NASA turns asteroid hunter again! Here is what Psyche spacecraft is looking for

NASA's Psyche spacecraft has embarked on a pioneering mission to investigate an asteroid, also named Psyche, rich in metals, which could provide invaluable insights into the formation of planets.

| Updated on: Oct 24 2023, 20:48 IST
Mangalyaan-2 Mission: ISRO to deploy 4 powerful payloads
1/4 India is gearing up for another significant milestone in space exploration with the upcoming Mars Orbiter Mission-2, also known as Mangalyaan-2.  It will be equipped with a diverse array of scientific payloads, each in various stages of development. These payloads include the Mars Orbit Dust Experiment (MODEX), the Radio Occultation (RO) experiment, the Energetic Ion Spectrometer (EIS), Langmuir Probe and the Electric Field Experiment (LPEX). (ISRO)
2/4 The MODEX payload will play a pivotal role in this, helping to confirm the existence of hypothesized Martian rings and unravel the source of dust, potentially originating from Mars' enigmatic moons, Phobos and Deimos. The RO experiment, on the other hand, will focus on measuring neutral and electron density profiles, employing a microwave transmitter to gain deeper insights into the Martian atmosphere. (Pixabay)
3/4 Another critical aspect of the mission is the EIS, which will be tasked with characterizing solar energy particles and supra-thermal solar wind particles. The LPEX payload, with its capacity to measure electron number density, electron temperature, and electric field waves, will provide invaluable data to enhance our knowledge of Mars' plasma environment. (Pixabay)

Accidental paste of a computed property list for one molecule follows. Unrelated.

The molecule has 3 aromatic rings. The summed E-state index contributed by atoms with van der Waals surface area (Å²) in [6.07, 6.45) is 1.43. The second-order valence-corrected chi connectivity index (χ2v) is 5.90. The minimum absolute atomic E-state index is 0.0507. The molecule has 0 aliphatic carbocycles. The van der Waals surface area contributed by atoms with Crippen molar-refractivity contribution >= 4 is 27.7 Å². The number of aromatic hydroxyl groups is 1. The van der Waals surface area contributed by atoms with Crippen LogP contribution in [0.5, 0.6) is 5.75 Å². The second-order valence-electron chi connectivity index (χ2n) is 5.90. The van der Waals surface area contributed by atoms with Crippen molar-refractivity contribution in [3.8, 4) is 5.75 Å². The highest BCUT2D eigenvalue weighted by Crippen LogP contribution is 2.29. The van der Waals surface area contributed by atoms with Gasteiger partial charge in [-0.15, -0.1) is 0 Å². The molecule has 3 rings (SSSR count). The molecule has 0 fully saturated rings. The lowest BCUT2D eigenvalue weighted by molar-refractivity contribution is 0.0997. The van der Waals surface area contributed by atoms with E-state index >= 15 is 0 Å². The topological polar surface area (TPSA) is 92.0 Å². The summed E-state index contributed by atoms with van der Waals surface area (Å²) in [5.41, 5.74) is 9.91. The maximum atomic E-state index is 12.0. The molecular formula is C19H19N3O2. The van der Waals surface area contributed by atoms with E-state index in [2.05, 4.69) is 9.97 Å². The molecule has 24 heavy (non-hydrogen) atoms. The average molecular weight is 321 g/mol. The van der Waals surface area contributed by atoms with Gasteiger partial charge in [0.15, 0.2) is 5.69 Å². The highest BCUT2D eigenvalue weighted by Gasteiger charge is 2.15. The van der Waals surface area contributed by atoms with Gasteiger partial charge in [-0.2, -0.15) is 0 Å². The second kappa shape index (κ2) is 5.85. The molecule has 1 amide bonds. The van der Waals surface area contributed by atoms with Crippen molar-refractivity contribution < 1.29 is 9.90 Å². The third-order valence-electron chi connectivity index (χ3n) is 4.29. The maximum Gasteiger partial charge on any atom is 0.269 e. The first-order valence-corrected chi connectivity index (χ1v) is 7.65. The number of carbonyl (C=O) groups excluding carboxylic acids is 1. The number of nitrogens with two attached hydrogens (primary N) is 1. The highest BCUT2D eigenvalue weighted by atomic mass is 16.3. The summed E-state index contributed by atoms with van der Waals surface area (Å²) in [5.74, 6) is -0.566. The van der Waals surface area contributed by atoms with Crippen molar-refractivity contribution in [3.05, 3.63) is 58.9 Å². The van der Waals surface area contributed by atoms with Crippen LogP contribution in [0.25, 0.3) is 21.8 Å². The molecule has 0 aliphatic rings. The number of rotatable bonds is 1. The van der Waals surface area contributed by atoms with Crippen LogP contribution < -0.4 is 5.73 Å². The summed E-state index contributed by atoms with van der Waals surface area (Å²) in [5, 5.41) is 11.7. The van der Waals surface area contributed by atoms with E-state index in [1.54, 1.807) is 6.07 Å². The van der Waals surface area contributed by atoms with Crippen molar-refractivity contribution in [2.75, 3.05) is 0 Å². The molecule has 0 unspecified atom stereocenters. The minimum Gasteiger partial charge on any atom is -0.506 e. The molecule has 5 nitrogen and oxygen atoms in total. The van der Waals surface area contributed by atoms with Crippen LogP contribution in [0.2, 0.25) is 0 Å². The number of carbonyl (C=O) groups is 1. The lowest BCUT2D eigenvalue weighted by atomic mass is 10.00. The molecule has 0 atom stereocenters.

4/4 India's first Mars orbiter mission, known as Mangalyaan-1, was launched on November 5, 2013. Now, with Mangalyaan-2, India is aiming to reach even greater heights to unravel the mysteries of Mars. (Pixabay)
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NASA's Psyche spacecraft, launched aboard a SpaceX Falcon Heavy rocket, has begun its historic journey to explore Asteroid Psyche, a metal-rich celestial body that may hold secrets about planet formation. (representative image) (pixabay)

NASA's Psyche spacecraft has been successfully launched, embarking on a groundbreaking mission to explore an asteroid of the same name, which is a metal-rich world that holds the potential to shed light on the formation of rocky planets.

Integrated onto the Psyche spacecraft is NASA's Deep Space Optical Communications technology demonstration, aimed at testing deep space laser communications for future exploration missions, providing increased data transmission bandwidth compared to traditional radio frequency communications.

NASA Psyche mission

Shortly after launch, the spacecraft separated from the rocket, and it entered a planned safe mode, during which it performed minimal engineering activities while awaiting further commands from mission controllers on Earth.

Psyche established two-way communication at 11:50 a.m. EDT with NASA's Deep Space Network complex in Canberra, Australia, and initial telemetry reports indicated that the spacecraft is in good health.

The Psyche spacecraft is set to reach the 173-mile-wide metal-class asteroid by August 2029. This asteroid is unique due to its high iron-nickel metal content, which could signify it being a partial core of a planetesimal, a building block of an early planet.

The mission's goal is a 26-month science investigation, where it will orbit the asteroid and unlock valuable insights about planet formation.

The spacecraft relies on solar electric propulsion for its six-year journey to the main asteroid belt between Mars and Jupiter, using Mars' gravity as a slingshot to accelerate its journey.

During the first 100 days of the mission, a commissioning phase will ensure all flight systems are functioning correctly, including electric thrusters and scientific instruments.

The spacecraft was launched at 10:19 a.m. EDT from NASA's Kennedy Space Center in Florida aboard a SpaceX Falcon Heavy rocket.

Psyche is the 14th mission chosen under NASA's Discovery Program and is a collaborative effort led by Arizona State University, managed by NASA's Jet Propulsion Laboratory, with support from SpaceX and various technology demonstration projects.

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First Published Date: 24 Oct, 20:48 IST